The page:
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Ruroni Kenshin Live Action Movie Review: Crying Tears of Manly Joy


When you love a manga dearly, it’s a bad idea to get excited for an adaptation of any kind — anime, anime movie, game; but especially that ever-evolving beast, the live-action movie (LAM). I didn’t have high hopes for the Kenshin movie, for I had seen some Japanese-made LAMs adapted from comics in years of yore, and they were made in strangely cartoonish ways on poor financing, which surfaced in every angle of their creation. But, perhaps I had not been seeing the right ones, because this movie blew all of my expectations out of the water and to the moon.

The Ruroni Kenshin movie is financed by Warner Bros. America, but made entirely by Japanese hands through the Japanese Studio Swan, and that’s your first clue that something exceptional was going on. The film was screened at Otakon 2013 in August, and is currently making the rounds at various large events both anime-related and not, which should also tell you something. The screening at Otakon was one of the most anticipated events of the weekend, and filled the main hall both times. The first showing was also presented by Kenshin writer-and-artist Nobuhiro Watsuki’s wife, who — let me put this theory to rest — is a smart and adorable Kaoru. It was, I am delighted to say, the best anime group screening experience you could ask for. Everyone in that theater was friends by the time the film was done, for they were united in its glory.

Directed by Keishi Ootomo, the film features the cast of Takeru Satou as Kenshin, Emi Takei as Kaoru, Yuu Aoi as Magumi, Munetaka Aoki as Sosuke Sagara, and Yosuke Eguchi as Hajime Saito. With that many major characters in the cast, you get the impression they’re hitting a lot of plot from the manga — and you’d be right. It covers the first major arc of the Ruroni Kenshin manga: meeting Kaoru and going through Megumi’s story arc with Kanryuu (the guy with the Gatling gun). And yes, the Gatling gun is in there. (Tip your head back and say “Yessssss,” with a clenched fist.)

Let’s talk finer details. Without giving anything away, the costuming is neither too flashy in a cartoon sense nor so period accurate that it’s dull (unlike the poster might have you believe). The colors are rich, but otherwise I didn’t notice the outfits most of the time — aside from the cheering that swept the audience at Kenshin’s donning of the red shirt. The wigs are phenomenal and look 100% real. The mood and texture of the scenes in Kenshin’s past seem like they came right out of the Tsuiokuhen OVA; they even have the same color temperature, and, in spots, visual direction. And yes — they’ve added in the storyline of Tsuiokuhen.

Some of the characterization is over-the-top, like in the manga, but it’s not overdone. The script also takes pains to be fun, and makes it glorious. Sano has the best fight scene, in a kitchen no less (you will not be disappointed in this fact), and the camera even has fun at times in the same way the manga did — for instance, with Sanosuke and Kenshin’s badass strut into Kanryuu’s mansion. The camera also acknowledges the best parts of the characters and explores that, in a way that blends the manga’s visuals and reader’s experience — Kenshin’s delicate body type is often accentuated in small glances at his neck, his hands, his feet, and his shoulders, as it creates a dichotomous image between himself and his legend. Sanosuke’s swagger is illustrated over anything else in his own portrayal, and Kaoru’s visual focus is at times on her connection to the space she occupies (i.e., the dojo). It’s as if the camera knew exactly what we always wanted to see a little bit more of in full-motion. That level of detail is expanded to every aspect of the filming.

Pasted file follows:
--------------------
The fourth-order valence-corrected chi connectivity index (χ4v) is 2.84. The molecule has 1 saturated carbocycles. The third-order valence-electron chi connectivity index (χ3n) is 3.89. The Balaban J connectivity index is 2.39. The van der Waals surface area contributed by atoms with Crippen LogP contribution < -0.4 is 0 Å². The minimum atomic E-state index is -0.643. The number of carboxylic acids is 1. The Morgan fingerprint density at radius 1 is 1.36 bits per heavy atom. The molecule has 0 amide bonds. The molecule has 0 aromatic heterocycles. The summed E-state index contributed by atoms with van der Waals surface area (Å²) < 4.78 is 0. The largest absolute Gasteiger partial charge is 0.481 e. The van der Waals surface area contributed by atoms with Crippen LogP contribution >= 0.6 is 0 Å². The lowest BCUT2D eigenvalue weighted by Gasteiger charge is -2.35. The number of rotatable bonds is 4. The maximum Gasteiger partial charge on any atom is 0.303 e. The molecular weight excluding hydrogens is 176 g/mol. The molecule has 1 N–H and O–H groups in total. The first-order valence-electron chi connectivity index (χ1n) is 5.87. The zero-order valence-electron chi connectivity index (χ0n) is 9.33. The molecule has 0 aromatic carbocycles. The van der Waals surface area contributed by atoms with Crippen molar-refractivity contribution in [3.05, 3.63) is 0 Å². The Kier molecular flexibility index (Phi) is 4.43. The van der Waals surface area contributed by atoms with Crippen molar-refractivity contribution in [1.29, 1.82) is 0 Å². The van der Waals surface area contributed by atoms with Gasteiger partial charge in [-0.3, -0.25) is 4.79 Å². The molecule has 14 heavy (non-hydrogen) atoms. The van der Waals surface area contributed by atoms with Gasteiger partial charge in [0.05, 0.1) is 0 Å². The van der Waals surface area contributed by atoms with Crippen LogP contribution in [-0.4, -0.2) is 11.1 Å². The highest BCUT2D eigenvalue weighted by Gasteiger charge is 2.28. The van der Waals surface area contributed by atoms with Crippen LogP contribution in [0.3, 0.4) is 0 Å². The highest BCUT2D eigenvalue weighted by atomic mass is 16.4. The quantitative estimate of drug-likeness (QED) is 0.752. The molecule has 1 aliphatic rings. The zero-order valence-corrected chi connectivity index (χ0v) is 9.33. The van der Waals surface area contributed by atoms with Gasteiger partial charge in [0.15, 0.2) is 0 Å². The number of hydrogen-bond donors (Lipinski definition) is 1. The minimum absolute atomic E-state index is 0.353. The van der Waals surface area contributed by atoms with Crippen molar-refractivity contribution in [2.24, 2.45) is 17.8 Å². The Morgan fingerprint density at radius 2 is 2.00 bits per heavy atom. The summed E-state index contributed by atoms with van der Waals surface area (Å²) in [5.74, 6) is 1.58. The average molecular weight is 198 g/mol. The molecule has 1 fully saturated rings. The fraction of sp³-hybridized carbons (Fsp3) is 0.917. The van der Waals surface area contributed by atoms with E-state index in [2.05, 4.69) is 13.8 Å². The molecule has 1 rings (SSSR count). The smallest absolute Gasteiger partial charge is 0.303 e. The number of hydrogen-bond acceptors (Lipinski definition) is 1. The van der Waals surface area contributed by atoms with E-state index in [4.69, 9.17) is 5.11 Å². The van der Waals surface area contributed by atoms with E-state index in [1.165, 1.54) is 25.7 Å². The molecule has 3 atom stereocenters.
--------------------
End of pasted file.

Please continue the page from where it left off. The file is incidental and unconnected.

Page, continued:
Let me put more fears to rest: Everything that needs to be included in the plot is, and it’s all cut well; it makes sense. It’s a really good movie on its own, and as an adaptation it’s everything you could ever want; I still get excited about it as I write this. It’s the perfect film to watch with a group of fellow Kenshin fans, but it’s definitely entertaining alone. Even better news: the project created such a good film, and is getting equally good sales, that the production team is now green-lit for two more films: the Great Kyoto Fire and Legend’s End arcs in the manga. Those are slated to debut in Japan in theaters next summer. (They make these things faster than we make Avengers too, heck yeah.) The subtitles were also a thing of beauty.

But when will you in America get to see this film by and large? It’s unclear. The only bad news I have to give you lies therein: there’s no set release date of Kenshin to American home (or theater) markets. It’s already come out on video in Australia, the Philippines, and many others — so why not America? Like “The Girl Who Leapt Through Time,” the film is making a film-festival circuit, and is doing so indefinitely. My money is on all three being released at once to American home video markets some time in 2015 or later, and when they do come out, I will be buying them immediately. But I can hope we won’t have to wait that long, right? And hope for a limited theatrical release, too? Maybe? . . .

In the mean time, check your local anime and foreign film convention schedules for screening times, or Kenshin actor Satou’s blog post with film updates from the second film. All in all, the Kenshin movie is the best anime adaptation I’ve ever seen, and it’s one you don’t want to miss, because it will renew your faith in film as well as bring your favorite tragic samurai to life.


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